Friday, June 18, 2021

FMF: Lift

When the cloud remained over the tabernacle a long time, the Israelites obeyed the Lord’s order and did not set out. Sometimes the cloud was over the tabernacle only a few days; at the Lord’s command they would encamp, and then at his command they would set out. Sometimes the cloud stayed only from evening till morning, and when it lifted in the morning, they set out. Whether by day or by night, whenever the cloud lifted, they set out.  Whether the cloud stayed over the tabernacle for two days or a month or a year, the Israelites would remain in camp and not set out; but when it lifted, they would set out.  At the Lord’s command they encamped, and at the Lord’s command they set out.
(Numbers 9:19-23a, NIV)

In trying to follow God's will for my life, I have found that He has sometimes led me places I don't entirely love.  I have remained at jobs for longer than I wanted because that was how God was providing for my family during those days. I have delayed from doing things I felt I should do because there was no way for it to happen, and then one day, God made a way. God's timing doesn't always make sense. Why did the Israelites camp some places only one night and camp other places for longer periods of time?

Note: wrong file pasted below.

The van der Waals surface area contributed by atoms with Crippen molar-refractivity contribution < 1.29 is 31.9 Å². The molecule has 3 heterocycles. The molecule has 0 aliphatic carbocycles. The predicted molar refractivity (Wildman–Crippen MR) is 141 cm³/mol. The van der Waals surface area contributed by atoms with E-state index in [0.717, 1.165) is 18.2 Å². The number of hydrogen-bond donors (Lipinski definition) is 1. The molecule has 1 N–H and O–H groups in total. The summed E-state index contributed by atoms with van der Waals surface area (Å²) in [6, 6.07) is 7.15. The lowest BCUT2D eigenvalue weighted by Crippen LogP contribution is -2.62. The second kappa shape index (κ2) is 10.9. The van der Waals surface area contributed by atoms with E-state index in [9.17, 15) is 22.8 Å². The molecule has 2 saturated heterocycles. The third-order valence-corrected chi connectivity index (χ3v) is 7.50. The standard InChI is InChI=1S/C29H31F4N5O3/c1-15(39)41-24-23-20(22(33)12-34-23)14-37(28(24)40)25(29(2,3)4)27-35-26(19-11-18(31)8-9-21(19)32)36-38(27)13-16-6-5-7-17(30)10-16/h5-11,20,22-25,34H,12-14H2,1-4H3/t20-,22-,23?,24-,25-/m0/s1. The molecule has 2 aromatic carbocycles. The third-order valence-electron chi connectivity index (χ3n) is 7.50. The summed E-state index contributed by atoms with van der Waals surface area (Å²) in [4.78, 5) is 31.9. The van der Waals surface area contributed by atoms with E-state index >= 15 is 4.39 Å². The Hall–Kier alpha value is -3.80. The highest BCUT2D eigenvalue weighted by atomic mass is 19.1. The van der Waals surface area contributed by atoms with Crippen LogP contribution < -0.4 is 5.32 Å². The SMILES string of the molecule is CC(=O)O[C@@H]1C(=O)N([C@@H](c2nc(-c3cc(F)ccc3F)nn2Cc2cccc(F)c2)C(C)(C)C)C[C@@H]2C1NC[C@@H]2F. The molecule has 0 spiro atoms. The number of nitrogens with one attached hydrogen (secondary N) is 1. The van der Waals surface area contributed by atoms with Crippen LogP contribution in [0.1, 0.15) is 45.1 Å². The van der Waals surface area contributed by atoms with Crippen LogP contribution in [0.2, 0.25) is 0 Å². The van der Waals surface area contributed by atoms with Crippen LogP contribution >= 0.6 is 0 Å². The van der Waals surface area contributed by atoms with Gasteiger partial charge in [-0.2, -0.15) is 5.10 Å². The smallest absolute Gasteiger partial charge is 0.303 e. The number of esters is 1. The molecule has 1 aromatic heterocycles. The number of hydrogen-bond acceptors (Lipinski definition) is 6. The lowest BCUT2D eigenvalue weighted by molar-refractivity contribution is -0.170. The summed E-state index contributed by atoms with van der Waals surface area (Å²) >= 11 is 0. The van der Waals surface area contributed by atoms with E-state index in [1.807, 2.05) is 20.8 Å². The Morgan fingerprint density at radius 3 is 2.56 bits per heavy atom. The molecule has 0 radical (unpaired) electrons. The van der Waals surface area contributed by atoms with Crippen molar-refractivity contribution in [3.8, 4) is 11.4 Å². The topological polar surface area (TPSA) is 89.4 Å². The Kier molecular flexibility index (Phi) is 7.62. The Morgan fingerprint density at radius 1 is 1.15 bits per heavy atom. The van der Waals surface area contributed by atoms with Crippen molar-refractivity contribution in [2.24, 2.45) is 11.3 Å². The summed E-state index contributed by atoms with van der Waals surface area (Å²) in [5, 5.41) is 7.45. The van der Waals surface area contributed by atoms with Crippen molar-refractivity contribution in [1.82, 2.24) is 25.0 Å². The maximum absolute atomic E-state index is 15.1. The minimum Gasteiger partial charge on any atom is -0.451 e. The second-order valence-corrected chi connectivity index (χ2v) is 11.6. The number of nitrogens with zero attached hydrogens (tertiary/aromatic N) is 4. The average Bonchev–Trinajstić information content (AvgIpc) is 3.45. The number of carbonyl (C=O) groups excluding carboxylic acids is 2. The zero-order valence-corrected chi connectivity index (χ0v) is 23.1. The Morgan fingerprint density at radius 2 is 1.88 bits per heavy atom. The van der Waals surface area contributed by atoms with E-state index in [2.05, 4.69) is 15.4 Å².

Ultimately, it doesn't really matter why.  It's not too different from young children who bombard their parents with "but whyyyyyyy?"

Because.

God's "because" doesn't give me the warm fuzzy feeling I want from my faith, but I don't recall reading about warm fuzzies in scripture.

And in Numbers 9, we see the mysterious nature of God.  The God who sometimes settles His Spirit and sometimes lifts it up.  It is our job to keep watching.  And to follow.



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This post is a prompt from Five Minute Friday
and was written in approximately five minutes.
For more information, visit fiveminutefriday.com.
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Sunday, June 13, 2021

Camp Bound

But God showed his great love for us by sending Christ to die for us while we were still sinners.
(Romans 5:8, TLB)

Today was a milestone day in our house: my oldest son moved out, sort of. We packed up his things and drove him to a campground about two hours away, where he will live and work for the next two and a half months. Of course all the normal parental emotions welled up inside me.  There was some stress trying to make sure he had everything he would need ("How much underwear are you taking?") and that he knew all the important things he would need to know ("Do you know about tipping at restaurants?").  There was some nervousness as I wondered if he'd miss home or have a hard time making friends. And of course, I was excited for him thinking about how much fun he'd have and all the memories he'd make.

There was also a sense of nostalgia as I remembered the multiple summers I spent at that very campground. It was on that property that I learned how to be away from home, how to make decisions for myself, and so many other things. I laughed, and made friends, and cried.

But the most important experience I had at that campground was deciding to follow Christ. It's amazing to think my son will sit in the same ampitheatre where I first heard God call my name. It was there that I learned about God's great love for me, and I pray that my son has similar experiences.

Friday, June 11, 2021

FMF: Disagree